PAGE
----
Israel has been selling military and security equipment to Pakistan and four Arab countries over the past five years, according to a British government report quoted in Haaretz on Tuesday.
The report was released by Britain’s Department for Business, Innovation and Skills on British government permits for arms and security equipment exports. It says that aside from Pakistan, Israel has traded in such equipment with Egypt, Algeria, the United Arab Emirates and Morocco.
From January 2008 to December 2012, British authorities processed hundreds of Israeli applications to purchase military items containing British components for use by the Israel Defense Forces, or to go into systems exported to third countries.
The report mentions various items, including radar systems to Pakistan, as well as electronic warfare systems, Head-up Cockpit Displays (HUD), parts for fighter jets and aircraft engines, optic target acquisition systems, components of training aircraft, and military electronic systems.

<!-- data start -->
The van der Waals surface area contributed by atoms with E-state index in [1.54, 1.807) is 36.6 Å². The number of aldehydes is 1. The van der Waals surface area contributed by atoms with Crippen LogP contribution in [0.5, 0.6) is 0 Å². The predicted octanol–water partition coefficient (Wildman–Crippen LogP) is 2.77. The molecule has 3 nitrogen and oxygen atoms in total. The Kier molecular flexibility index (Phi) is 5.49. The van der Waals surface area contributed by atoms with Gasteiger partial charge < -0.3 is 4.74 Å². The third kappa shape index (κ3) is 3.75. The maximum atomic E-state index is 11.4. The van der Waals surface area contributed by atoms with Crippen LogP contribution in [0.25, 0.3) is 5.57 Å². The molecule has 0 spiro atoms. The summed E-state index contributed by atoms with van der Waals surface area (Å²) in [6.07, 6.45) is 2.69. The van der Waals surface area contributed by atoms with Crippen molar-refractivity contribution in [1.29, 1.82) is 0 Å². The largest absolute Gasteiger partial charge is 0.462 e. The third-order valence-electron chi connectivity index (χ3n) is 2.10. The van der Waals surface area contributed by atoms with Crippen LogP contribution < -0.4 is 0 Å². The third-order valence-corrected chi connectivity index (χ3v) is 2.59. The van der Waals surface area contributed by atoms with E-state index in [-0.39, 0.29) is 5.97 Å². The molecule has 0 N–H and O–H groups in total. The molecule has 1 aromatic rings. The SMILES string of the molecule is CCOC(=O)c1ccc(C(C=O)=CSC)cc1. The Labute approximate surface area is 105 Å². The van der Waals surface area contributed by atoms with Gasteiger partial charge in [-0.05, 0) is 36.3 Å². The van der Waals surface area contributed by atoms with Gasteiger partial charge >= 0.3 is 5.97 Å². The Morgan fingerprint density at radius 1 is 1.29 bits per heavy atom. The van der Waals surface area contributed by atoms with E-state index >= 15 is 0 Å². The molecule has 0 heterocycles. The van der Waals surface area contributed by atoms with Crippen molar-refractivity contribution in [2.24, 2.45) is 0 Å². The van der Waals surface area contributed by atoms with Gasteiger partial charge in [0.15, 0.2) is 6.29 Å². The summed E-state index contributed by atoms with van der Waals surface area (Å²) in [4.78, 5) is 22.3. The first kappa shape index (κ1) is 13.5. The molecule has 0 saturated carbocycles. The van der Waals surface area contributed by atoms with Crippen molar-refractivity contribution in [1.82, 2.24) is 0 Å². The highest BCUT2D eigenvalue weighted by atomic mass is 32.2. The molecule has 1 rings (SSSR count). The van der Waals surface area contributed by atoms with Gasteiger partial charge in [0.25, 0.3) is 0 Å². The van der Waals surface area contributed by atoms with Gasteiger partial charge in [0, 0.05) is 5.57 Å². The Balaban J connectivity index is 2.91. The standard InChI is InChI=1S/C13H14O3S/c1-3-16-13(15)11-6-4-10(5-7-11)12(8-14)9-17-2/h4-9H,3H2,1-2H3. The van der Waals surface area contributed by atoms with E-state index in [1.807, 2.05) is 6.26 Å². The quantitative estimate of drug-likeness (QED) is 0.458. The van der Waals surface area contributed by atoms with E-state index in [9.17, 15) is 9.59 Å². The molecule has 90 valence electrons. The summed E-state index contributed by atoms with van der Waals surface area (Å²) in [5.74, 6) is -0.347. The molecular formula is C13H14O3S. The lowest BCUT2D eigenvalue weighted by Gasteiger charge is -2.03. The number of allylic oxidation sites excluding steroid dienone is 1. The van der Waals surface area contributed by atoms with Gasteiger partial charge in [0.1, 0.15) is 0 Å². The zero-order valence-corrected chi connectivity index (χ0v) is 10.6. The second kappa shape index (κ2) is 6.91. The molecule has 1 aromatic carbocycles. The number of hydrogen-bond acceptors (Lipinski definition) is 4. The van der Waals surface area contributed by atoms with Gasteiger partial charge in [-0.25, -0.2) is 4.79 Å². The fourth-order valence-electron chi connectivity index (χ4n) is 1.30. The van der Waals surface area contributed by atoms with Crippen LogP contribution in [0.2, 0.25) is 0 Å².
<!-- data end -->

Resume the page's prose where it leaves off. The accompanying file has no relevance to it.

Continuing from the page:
In 2009, Israel requested permits to export to Algeria aerial observation systems, pilots’ helmets and HUDs, radar systems and communications systems for military aircraft. In the same year, Israel requested permits to supply components for drones and other sophisticated air force technology to the United Arab Emirates.
The list of Israel’s clients outside the Mideast was extensive during the period in question. It included military exports to India, Singapore, Turkey, Vietnam, South Korea, Japan, Sweden, Portugal, the United States, Canada, Australia, New Zealand, Colombia, Holland, Italy, Germany, Spain, Thailand, Macedonia, Belgium, Brazil, Chile, Switzerland, Ecuador, Mexico, Finland, Ireland, Luxembourg, Equatorial Guyana, Poland and Argentina.